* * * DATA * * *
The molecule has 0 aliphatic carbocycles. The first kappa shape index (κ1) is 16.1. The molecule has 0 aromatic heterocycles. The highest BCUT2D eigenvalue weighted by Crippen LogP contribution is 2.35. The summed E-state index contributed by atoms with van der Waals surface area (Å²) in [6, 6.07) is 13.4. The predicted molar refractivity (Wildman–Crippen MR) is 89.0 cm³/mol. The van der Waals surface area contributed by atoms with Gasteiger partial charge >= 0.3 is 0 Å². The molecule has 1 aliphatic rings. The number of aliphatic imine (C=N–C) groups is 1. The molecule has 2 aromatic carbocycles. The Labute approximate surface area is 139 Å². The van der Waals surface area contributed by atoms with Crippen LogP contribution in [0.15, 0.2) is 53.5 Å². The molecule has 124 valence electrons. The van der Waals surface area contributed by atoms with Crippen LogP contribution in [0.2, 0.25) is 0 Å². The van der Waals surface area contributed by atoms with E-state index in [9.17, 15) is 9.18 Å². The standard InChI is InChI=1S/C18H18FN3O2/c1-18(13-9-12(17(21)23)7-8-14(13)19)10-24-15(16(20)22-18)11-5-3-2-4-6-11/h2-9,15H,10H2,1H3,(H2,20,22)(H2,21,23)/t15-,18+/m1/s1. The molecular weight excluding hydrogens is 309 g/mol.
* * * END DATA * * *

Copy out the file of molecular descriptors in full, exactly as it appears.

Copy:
The molecule has 0 aliphatic carbocycles. The first kappa shape index (κ1) is 16.1. The molecule has 0 aromatic heterocycles. The highest BCUT2D eigenvalue weighted by Crippen LogP contribution is 2.35. The summed E-state index contributed by atoms with van der Waals surface area (Å²) in [6, 6.07) is 13.4. The predicted molar refractivity (Wildman–Crippen MR) is 89.0 cm³/mol. The van der Waals surface area contributed by atoms with Gasteiger partial charge >= 0.3 is 0 Å². The molecule has 1 aliphatic rings. The number of aliphatic imine (C=N–C) groups is 1. The molecule has 2 aromatic carbocycles. The Labute approximate surface area is 139 Å². The van der Waals surface area contributed by atoms with Crippen LogP contribution in [0.15, 0.2) is 53.5 Å². The molecule has 124 valence electrons. The van der Waals surface area contributed by atoms with Crippen LogP contribution in [0.2, 0.25) is 0 Å². The van der Waals surface area contributed by atoms with E-state index in [9.17, 15) is 9.18 Å². The standard InChI is InChI=1S/C18H18FN3O2/c1-18(13-9-12(17(21)23)7-8-14(13)19)10-24-15(16(20)22-18)11-5-3-2-4-6-11/h2-9,15H,10H2,1H3,(H2,20,22)(H2,21,23)/t15-,18+/m1/s1. The molecular weight excluding hydrogens is 309 g/mol.